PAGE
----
As the village waits out a pair of investigations into theft from parking meters, officials said Monday they may never know how much cash was stolen.
Police are looking into the thefts, village government is conducting its own investigation, and for at least the next three months, Central Parking System will handle collections because officials don't trust employees to do it.
But during Monday's board meeting, trustees addressed an uncomfortable fact -- the village doesn't know how much money was coming in from the meters in the first place. Because some 100 meters were broken, others were "offline" and it's not clear how long employees have allegedly been stealing from the meters, the revenue gap between current, supervised collections and the previous status quo can't be directly attributed to thefts.
"The problem is we dont even know what money was coming through the meters, so we can't even compare it," Trustee Sam Terenzi said.
"We don't even have a baseline," said Trustee John Branca.
Port Chester collects about $500,000 a year from 750 parking meters in its two square miles. This year, 250 meters will be retired as the village installs digital multimeters.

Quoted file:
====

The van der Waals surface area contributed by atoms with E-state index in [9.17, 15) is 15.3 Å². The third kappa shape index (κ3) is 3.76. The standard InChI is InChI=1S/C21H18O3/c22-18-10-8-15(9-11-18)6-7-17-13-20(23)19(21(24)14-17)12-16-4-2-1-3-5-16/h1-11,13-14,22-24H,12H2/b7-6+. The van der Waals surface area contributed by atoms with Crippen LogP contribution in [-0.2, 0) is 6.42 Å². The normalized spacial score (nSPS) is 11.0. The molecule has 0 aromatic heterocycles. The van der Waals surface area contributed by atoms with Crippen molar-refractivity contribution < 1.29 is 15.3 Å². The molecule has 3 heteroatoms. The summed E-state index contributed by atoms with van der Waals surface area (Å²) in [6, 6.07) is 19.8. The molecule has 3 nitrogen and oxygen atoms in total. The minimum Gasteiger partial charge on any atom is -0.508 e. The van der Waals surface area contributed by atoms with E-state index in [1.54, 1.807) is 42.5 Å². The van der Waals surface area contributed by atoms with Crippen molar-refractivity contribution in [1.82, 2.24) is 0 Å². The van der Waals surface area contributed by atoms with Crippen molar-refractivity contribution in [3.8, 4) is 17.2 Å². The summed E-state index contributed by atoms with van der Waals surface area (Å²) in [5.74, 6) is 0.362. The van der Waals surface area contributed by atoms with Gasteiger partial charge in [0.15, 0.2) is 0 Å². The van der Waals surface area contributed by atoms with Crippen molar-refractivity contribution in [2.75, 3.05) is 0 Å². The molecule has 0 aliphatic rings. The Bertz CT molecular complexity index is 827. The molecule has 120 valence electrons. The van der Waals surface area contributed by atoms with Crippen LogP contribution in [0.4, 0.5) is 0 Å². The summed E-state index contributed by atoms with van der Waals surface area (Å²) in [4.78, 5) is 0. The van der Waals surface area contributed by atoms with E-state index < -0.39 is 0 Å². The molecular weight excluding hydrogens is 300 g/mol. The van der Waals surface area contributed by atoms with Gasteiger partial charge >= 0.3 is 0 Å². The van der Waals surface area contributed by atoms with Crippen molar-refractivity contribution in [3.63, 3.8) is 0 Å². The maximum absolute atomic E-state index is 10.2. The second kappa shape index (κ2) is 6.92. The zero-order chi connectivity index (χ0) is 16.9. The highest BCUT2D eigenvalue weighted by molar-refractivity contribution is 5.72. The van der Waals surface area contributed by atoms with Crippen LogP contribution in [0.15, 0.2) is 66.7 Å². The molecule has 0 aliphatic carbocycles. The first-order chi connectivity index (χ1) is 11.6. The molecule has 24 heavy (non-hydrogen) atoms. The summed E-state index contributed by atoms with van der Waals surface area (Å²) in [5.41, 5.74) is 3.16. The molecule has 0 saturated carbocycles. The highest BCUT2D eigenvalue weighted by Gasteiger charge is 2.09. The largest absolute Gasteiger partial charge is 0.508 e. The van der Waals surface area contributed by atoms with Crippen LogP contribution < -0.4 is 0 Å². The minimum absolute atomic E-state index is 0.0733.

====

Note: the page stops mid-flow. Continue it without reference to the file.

In a discussion between trustees and Village Manager Christopher Russo, officials declined to go into specifics about how much money may have been stolen. Russo told the board he'd provide more details in a private executive session.
Central Parking System will collect meter money, repair about 100 broken meters and recommend a collection process to the village. At the end of three months -- or four months, if the emergency contract is extended -- the board will decide whether to contract a company to collect meter money, or whether to keep the task in-house.
The investigation into thefts centers around two or three employees tasked with collecting money from the meters. The process was informal, there was no real bookkeeping, and the money was counted and bagged in a municipal garage without oversight. Last week, a police detective told the board some 40 meter canisters had their tops sawed off, and another 100 or so had locks that were "defeated or broken."
While they wait for the investigations, some board members are looking ahead. Trustee Luis Marino said he wouldn't support the emergency contract with Central Parking System -- which will cost the village $45,000 -- past the four month mark, and urged training "people we can trust" to take over collections four months from now.
Got a question? Something on your mind? Talk to your community, directly.
Just a short thought to get the word out quickly about anything in your neighborhood.
Share something with your neighbors.Write a new post...What do you want to share?Make an announcement, speak your mind, or sell somethingPost something